An issue related to reaction strength of RhIg in serologic tests is how long passive anti-D from RhIg can be detected post-injection.
The half-life of IgG is 23 to 26 days. Following injection of RhIg, serologically detectable levels of anti-D peak within hours (IV injection) or days (IM injection).
Although the half-life of passive anti-D from RhIg is approximately 3 weeks, it may be detectable by serologic tests for approximately 8 weeks by the indirect antiglobulin test (IAT) and up to 12 weeks or more by continuous flow analyzers used to quantify anti-D. Levels of passive anti-D will decrease over time.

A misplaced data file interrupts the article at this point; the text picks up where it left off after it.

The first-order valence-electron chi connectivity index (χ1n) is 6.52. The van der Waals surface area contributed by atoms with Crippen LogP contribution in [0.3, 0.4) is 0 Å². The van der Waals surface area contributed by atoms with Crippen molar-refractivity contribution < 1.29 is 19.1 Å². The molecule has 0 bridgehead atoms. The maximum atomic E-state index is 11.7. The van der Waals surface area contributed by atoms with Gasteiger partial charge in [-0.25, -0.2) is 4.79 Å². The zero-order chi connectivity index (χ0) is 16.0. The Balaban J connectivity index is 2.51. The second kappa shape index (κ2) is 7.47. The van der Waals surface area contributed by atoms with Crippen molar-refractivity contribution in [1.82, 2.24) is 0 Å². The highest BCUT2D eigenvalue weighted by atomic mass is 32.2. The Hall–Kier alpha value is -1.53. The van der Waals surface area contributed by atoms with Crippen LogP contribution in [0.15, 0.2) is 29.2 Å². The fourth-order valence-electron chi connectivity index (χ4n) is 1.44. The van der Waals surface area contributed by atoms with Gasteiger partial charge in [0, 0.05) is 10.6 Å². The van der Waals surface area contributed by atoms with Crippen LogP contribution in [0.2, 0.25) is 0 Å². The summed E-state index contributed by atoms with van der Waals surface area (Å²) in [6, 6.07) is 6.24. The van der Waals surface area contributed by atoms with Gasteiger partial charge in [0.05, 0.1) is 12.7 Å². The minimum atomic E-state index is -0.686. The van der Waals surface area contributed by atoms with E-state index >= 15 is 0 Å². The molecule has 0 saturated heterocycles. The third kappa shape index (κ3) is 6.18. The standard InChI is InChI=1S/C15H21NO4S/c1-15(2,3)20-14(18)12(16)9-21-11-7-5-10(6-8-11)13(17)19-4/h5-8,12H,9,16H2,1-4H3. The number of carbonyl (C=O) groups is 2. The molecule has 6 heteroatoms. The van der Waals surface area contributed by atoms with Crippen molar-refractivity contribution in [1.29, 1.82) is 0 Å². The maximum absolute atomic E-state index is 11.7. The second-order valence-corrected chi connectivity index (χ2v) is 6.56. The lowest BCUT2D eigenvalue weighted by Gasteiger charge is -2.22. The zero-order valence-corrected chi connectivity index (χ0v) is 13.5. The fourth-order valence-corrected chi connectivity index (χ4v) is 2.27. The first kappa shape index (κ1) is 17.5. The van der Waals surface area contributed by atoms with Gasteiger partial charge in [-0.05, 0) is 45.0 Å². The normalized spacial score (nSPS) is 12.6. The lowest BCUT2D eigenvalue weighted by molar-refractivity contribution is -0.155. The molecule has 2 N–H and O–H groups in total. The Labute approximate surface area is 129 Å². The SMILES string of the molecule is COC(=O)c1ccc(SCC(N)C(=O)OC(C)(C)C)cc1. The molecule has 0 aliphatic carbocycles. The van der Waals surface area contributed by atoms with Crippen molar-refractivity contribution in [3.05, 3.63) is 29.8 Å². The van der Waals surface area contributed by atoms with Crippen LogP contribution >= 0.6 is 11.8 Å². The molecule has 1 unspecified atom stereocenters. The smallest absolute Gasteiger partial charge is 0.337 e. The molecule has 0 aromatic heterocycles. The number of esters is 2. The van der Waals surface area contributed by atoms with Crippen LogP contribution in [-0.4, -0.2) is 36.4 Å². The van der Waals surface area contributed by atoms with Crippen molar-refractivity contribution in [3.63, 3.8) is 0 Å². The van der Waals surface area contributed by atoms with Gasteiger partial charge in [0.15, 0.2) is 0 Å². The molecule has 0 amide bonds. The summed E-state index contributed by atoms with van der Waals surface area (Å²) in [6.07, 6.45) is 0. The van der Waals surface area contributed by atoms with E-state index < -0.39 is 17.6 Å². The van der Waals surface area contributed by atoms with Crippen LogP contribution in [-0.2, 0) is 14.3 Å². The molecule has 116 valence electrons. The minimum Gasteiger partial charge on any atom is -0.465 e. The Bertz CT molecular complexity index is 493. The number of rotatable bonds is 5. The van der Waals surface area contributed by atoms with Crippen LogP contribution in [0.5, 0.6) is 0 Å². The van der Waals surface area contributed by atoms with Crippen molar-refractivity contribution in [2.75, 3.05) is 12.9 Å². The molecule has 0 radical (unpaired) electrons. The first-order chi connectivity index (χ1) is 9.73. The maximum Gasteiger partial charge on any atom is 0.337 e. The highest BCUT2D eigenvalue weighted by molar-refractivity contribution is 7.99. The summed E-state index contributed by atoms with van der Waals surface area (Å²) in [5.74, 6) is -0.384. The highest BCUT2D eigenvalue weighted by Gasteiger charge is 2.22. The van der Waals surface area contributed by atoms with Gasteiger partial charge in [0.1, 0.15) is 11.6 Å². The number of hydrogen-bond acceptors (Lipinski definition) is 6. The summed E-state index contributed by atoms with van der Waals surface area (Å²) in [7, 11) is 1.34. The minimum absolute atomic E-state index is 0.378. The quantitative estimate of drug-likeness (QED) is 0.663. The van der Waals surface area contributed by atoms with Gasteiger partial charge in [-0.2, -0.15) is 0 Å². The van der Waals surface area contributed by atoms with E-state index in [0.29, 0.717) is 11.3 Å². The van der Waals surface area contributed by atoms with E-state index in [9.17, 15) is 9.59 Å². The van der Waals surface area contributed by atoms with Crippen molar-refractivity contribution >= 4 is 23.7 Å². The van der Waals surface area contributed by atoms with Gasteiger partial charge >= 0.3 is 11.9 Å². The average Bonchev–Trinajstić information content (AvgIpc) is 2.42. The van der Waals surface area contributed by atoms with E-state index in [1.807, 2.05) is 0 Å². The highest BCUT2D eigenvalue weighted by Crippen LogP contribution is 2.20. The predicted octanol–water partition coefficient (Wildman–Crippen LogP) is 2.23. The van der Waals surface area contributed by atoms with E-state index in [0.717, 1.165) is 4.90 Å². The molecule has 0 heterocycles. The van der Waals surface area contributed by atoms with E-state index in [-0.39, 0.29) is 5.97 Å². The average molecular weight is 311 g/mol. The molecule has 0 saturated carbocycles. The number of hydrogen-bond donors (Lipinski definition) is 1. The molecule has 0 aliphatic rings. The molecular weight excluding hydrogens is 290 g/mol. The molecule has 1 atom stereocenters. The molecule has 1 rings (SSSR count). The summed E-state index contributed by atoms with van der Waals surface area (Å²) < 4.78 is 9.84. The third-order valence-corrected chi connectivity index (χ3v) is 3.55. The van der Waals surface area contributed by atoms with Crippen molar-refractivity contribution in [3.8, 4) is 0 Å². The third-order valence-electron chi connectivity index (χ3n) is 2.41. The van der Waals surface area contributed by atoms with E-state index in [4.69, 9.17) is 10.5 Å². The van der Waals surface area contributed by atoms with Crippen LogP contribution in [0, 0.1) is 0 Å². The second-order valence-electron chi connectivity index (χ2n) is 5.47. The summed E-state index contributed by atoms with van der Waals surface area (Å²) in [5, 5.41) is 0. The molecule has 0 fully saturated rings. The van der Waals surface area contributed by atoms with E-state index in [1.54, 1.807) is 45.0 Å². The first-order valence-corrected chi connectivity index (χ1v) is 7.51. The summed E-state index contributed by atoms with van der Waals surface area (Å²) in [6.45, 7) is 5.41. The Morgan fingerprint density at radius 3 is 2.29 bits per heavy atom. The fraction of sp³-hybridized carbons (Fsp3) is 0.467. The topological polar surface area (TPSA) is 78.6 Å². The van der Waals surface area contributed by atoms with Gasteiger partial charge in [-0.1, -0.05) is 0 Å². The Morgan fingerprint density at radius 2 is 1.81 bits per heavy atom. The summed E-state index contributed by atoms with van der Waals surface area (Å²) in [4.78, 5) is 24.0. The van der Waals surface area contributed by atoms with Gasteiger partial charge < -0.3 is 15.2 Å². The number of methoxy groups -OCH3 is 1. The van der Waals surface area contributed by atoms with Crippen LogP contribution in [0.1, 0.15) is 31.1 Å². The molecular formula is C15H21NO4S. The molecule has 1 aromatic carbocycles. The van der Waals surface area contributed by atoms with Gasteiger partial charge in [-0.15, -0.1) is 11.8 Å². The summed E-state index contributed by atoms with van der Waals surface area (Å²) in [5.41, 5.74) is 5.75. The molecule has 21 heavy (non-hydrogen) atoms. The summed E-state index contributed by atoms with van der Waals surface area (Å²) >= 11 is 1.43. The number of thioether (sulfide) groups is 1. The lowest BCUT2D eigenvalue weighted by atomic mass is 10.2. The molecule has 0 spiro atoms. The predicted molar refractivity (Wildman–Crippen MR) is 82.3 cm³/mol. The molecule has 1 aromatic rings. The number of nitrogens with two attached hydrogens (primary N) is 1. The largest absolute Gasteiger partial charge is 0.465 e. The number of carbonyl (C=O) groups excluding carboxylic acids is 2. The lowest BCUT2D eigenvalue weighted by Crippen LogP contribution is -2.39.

Immune anti-D becomes detectable later (eg, about 4 weeks after exposure to D+ red cells), and generally reaches a peak after 6–8 weeks. Levels of immune anti-D will remain constant for longer and will increase following exposure to another immunizing dose of fetal D+ cells.
Depending on the many variables that can affect reaction strength (mentioned earlier), as detected serologically, passive anti-D from RhIg can be detected for about 8 weeks or longer by routine, sensitive antibody detection methods.
Since RhIg is injected at about 28 weeks, it is routinely detected at delivery, which could occur well before the ~40 weeks considered to be normal gestation (37–42 weeks by the World Health Organization).